Czechoslovakia: Anvil of the Cold War

By John O. Crane; Sylvia E. Crane | Go to book overview

15 The Slovak Uprising: The Government's Return Home

Eduard Beneš's call to arms for anti-German action at home, following the completion of his treaty of alliance and friendship with Soviet Russia, led promptly to sprucing up the resistance. The broadcast caused "much excitement and enthusiasm among the Slovak people," and according to reports from home became "the sole topic of conversation in Slovakia." It was deemed a matter of "historic significance for [the] country and brought a still more consolidated cooperation among all political elements." The "call for revolt will be fulfilled," prophesied an informant, especially when the "Second Front is opened [and] the Russians approach our frontiers."1 Another, intelligence source, "a prominent Czechoslovak politician" who "enjoys authority and confidence in all walks of public life... and belongs to the inner circle... cooperating with Pres. Beneš," said unmistakably that "all the leaders of the underground movement in the Czech territories and in Slovakia have mutually unified their present activities and their political programme."2

The immediate fruit of the reaction was the formation during Christmas week of 1943 of the Slovak National Council, which naturally gained Beneš's prompt endorsement upon his return to London. The council represented a rudimentary coalition of the Slovak Communist Party, still semiautonomous from the Klement Gottwald organization in Moscow, and a group of Masaryk-Beneš adherents, comprising all partisan leaders hostile to the Josef Tiso regime, who ultimately banded together as the Democratic Party. This promising embryo of a future provincial government soon polarized, however, into left and moderate segments.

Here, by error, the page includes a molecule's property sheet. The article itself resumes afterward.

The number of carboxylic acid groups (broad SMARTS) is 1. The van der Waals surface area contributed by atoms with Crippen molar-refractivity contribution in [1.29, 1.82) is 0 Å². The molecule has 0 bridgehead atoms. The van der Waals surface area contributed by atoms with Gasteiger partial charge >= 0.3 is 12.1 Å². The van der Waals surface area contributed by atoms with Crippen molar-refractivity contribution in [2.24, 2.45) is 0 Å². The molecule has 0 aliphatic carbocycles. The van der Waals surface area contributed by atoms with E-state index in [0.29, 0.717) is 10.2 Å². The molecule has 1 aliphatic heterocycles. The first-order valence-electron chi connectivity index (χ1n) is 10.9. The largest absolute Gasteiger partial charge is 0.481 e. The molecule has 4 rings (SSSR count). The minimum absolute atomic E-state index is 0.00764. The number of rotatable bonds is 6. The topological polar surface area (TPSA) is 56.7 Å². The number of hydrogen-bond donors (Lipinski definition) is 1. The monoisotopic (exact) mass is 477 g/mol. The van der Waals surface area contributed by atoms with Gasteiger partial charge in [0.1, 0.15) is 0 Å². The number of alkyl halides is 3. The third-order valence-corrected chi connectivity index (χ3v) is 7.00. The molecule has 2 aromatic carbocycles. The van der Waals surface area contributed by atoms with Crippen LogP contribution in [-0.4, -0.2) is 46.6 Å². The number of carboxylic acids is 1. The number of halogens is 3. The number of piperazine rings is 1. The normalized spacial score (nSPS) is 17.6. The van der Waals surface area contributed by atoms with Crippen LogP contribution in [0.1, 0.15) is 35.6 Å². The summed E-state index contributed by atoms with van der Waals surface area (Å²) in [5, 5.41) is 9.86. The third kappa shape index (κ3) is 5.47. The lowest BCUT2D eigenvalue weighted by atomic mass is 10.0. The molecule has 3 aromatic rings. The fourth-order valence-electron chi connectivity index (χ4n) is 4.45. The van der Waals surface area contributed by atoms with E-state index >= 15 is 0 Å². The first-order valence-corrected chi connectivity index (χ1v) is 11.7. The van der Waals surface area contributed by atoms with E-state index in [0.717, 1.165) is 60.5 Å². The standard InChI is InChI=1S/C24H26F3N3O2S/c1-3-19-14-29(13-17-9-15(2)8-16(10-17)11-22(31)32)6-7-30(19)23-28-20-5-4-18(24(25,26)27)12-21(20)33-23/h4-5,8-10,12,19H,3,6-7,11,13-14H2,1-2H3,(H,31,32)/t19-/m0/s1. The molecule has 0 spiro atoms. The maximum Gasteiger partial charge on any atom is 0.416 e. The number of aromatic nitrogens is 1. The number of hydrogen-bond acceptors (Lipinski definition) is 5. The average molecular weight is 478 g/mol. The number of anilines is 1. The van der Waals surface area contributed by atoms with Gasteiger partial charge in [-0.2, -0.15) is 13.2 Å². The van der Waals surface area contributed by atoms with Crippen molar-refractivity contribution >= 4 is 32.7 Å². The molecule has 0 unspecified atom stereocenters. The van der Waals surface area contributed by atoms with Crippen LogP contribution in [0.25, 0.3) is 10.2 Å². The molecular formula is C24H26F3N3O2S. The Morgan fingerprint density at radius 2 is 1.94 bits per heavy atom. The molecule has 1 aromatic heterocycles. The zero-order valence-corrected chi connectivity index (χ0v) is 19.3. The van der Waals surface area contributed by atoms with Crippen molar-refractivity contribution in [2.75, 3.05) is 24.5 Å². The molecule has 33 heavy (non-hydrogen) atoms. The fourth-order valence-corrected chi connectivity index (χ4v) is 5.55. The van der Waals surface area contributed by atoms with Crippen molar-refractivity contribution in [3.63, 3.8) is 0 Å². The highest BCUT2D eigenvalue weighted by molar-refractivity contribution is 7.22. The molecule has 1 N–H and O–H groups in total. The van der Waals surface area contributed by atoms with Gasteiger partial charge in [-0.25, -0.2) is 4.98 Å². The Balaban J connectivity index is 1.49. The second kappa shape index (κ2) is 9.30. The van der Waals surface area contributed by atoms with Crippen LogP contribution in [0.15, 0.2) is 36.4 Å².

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Czechoslovakia: Anvil of the Cold War
Table of contents

Table of contents

  • Title Page iii
  • Contents vii
  • Foreword ix
  • Acknowledgments xiii
  • Introduction xvii
  • Notes xxvi
  • 1- The Independence Movement Commences 1
  • Notes 10
  • 2- Founding of the Legions: Entrapment in Anti- Bolshevik Intervention 11
  • Notes 26
  • 3- The Legions Anabasis To the Sea 30
  • Notes 46
  • 4- Masaryk in America 50
  • Notes 62
  • 5- Drawing the Frontiers 63
  • Notes 70
  • 6- Internal Stabilization 72
  • Notes 84
  • 7- The Beneš Succession: Storm Warnings (1935-38) 85
  • Notes 101
  • 8- The Sudeten Fires Flare (1938) 103
  • Notes 121
  • 9- Summer Turmoil (1938) 124
  • Notes 130
  • 10- The Runciman Mission (summer 1938) 131
  • Notes 148
  • 11- Munich (september 1938) 151
  • Notes 169
  • 12- Aftermath of Munich (1938-41) 172
  • Notes 185
  • 13- War on Two Fronts (1941) 187
  • Notes 202
  • 14- Wartime Conferences And Treaties 205
  • Notes 215
  • 15- The Slovak Uprising: The Government's Return Home 218
  • Notes 232
  • 16- The Government Reconstituted On Home Ground (1945) 235
  • Notes 245
  • 17- Nationalities Transfers And Allied Army Withdrawals (1945) 247
  • Notes 255
  • 18- Democratic Socialization (1945-46) 257
  • Notes 271
  • 19- Cold War Beginnings (1946) 273
  • Notes 287
  • 20- Storm Signals (1947) 290
  • Notes 306
  • 21- The Communist Coup (1947-48) 308
  • Notes 318
  • 22- The Death of Jan Masaryk (1948) 320
  • Notes 332
  • Abbreviations 333
  • Bibliography 335
  • Index 343
  • About the Authors 353
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